Results:   The current study assessed 630 professional drivers, comprising 330 drivers of light vehicles (taxi, agency, school service and company drivers) and 300 drivers of heavy vehicles (bus, trailer, chemical tankers, truck, light truck, dump truck and other heavy vehicles). The participants were all men. 96.8% of the 610 subjects were married. 600 individuals (95.3%) held a high school certificate but no advanced degree. Less than $3,750 was the monthly income for 370 subjects (58.7%). Regarding shift work, 259 participants (41.1%) worked days, 23 subjects (3.6%) worked nights, and 347 subjects (3.55%) worked a combination of shifts. A total of 357 individuals (56.6%) smoked. For drivers of light and heavy vehicles, the mean age was 37.5±5.5 years and 44.33±6.6 years, respectively. The data showed that only 37.9% of light vehicle drivers were in the age group of 40 or older , compared to the majority of heavy vehicle drivers who were. In terms of monthly income, cigarette smoking, and shift work type, there were statistically significant differences between the two groups of drivers. Specifically, heavy vehicle drivers had higher monthly income and smoking rates, and 82.3 percent of them had variable working hours, while the majority of light vehicle drivers (68.5%) worked during the day . An analysis of the impact of confounding variables on stress was conducted using a linear regression model. The model included variables including age, salary, degree of education, kind of vehicle (light or heavy), length of rest, working shifts, and job happiness. The study’s findings (R square=0.11, p≤0.001) indicated that the following factors independently predicted stress: kind of car, shift work, job satisfaction, and income level. A higher income level of over 188 dollars increased stress by 33 units (p≤ 0.001, CI 95%:18-49), job dissatisfaction increased stress by 20 units (p≤ 0.001, CI 95%:11-28), and shift work and varied working shift patterns reduced stress by 25 units compared to day-working (p≤ 0.001, CI = 15-35). Light vehicle driving reduced stress by 33 units compared to heavy vehicle driving. Regression analysis was done to compare daytime working with varied working shift pattern because there were less night shift drivers (n=23) than day shift drivers and those with variable working shift patterns. The data shows that working different shifts reduces stress by a factor of 25.

Discussion:   The study’s findings indicate that drivers of heavy vehicles experienced moderate to severe overall stress, whereas drivers of light vehicles experienced mild to high overall stress. Given that drivers of big vehicles have evidently more job stress than those of light cars, this case is justified. Among these pressures is the increased accountability heavy-vehicle drivers have for the lives and property of their passengers. A total of 44.3% of the participants reported being moderately to severely stressed. Nonetheless, 78% of public transport drivers reported moderate to severe stress in a study by Aminian et al.; this finding may have been caused by variations in the population under study.
The driver with the highest score across all stress domains was the one who felt they were not doing enough of their roles. The notion of role insufficiency states that people feel their education, experience, and credentials do not meet the criteria of their position (Jackson, 2004). Professional drivers are actually expected to have a minimal level of mental competency, exhibit a faster reaction time, and routinely operate and maintain their automobiles. For example, they ought to maintain composure under pressure and refrain from acting aggressively. However, in Iran, professional drivers are not provided with this kind of specialised training at the beginning or end of their careers; instead, they may only profit from the experience of their pioneers.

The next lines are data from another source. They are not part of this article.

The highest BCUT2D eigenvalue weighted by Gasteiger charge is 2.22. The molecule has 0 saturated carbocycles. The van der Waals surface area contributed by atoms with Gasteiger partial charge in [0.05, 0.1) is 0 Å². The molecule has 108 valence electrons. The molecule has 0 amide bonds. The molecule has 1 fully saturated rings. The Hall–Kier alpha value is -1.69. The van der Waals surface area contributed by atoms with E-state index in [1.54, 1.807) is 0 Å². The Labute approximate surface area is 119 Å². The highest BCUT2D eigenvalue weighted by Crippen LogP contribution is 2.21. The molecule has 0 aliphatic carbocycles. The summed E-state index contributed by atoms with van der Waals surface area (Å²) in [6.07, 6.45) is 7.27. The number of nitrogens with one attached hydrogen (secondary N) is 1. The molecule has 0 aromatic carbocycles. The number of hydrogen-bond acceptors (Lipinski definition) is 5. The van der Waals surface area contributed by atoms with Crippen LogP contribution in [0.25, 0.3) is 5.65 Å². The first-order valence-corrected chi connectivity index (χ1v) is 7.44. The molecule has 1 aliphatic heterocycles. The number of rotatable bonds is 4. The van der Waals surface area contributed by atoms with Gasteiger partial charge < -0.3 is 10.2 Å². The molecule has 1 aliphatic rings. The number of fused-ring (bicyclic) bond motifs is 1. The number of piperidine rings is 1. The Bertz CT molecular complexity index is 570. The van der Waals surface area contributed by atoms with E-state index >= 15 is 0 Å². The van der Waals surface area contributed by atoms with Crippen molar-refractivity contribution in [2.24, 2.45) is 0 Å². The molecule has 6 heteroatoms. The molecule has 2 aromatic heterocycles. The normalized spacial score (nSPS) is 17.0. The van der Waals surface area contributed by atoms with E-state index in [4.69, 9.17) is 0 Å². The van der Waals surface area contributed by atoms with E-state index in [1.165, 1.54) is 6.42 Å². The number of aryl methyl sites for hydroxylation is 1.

Drivers of heavy vehicles reported higher levels of stress in terms of workload, role conflict, responsibility, and physical work environment compared to drivers of light vehicles; drivers of chemical tankers received the highest scores in terms of role conflict and work environment. Workplace stressors encompass several aspects such as physical hazards (such as heat, cold, vibration, and noise), ergonomic issues, offensive smells, and safety risks. While the first two stresses are undoubtedly widespread among heavy-vehicle drivers, chemical tanker drivers are thought to have more significant issues with safety risks and offensive odours.
A study by Krishnan et al. on drivers of petrol and oil tankers found a strong correlation between psychological elements such job stress and weariness. This could lead to a decrease in driving effectiveness and an increase in traffic accidents. Previous research indicates that when a person is in situations that contradict each other, role conflict arises. Moreover, it could result from someone’s discontent with the expectations of their current employment (Yongkang, Weixi, Yalin, Yipeng, & Liu, 2014). Role conflict sufferers could progressively start to feel that they can’t fulfil the demands and responsibilities of their jobs (Piko, 2006). As a result, it is crucial to give special consideration to the negative effects of this problem, particularly for drivers of big vehicles. The investigation revealed that bus drivers had the highest scores for job load, role ambiguity, role insufficiency, and responsibility among heavy-vehicle drivers. Put differently, bus drivers felt that there was an inconsistent relationship between the quantity and quality of expected occupational activities and the time and abilities needed to perform their jobs.

Conclusion:   The study’s findings indicate that almost half of the participants experienced moderate to severe stress, and heavy vehicle drivers had greater overall stress levels than light vehicle drivers. Bus and chemical tanker drivers had the greatest stress levels among heavy vehicle operators. Among drivers of light vehicles, taxi drivers scored the highest on stress. Role inadequacy had the highest score out of all the stress domains for all drivers. In comparison to light vehicle drivers, heavy vehicle drivers scored higher on work load, role conflict, responsibility, and physical work environment. Despite the established negative effects of psychological issues on drivers’ performance and safety, professional drivers continue to ignore this problem, according to past and current research. Regrettably, job stress and its management, particularly for heavy vehicle drivers in Iran, are not given nearly enough attention. Due to their higher stress levels, health planners should focus more on this issue and give job stress management programmes for tanker, bus, and taxi drivers top priority when funding is scarce.


Warzaneh Hafeemanesh. Investigating Job Stress among Professional Drivers. The Journal of Molecular Biology 2024.

Journal Info

  • Journal Name: The Journal of Molecular Biology
  • Impact Factor: 2.0
  • ISSN: ISSN 2995-8601
  • DOI: 10.52338/Tjomb
  • Short Name: TJOMB
  • Acceptance rate: 55%
  • Volume: 6 (2024)
  • Submission to acceptance: 25 days
  • Acceptance to publication: 10 days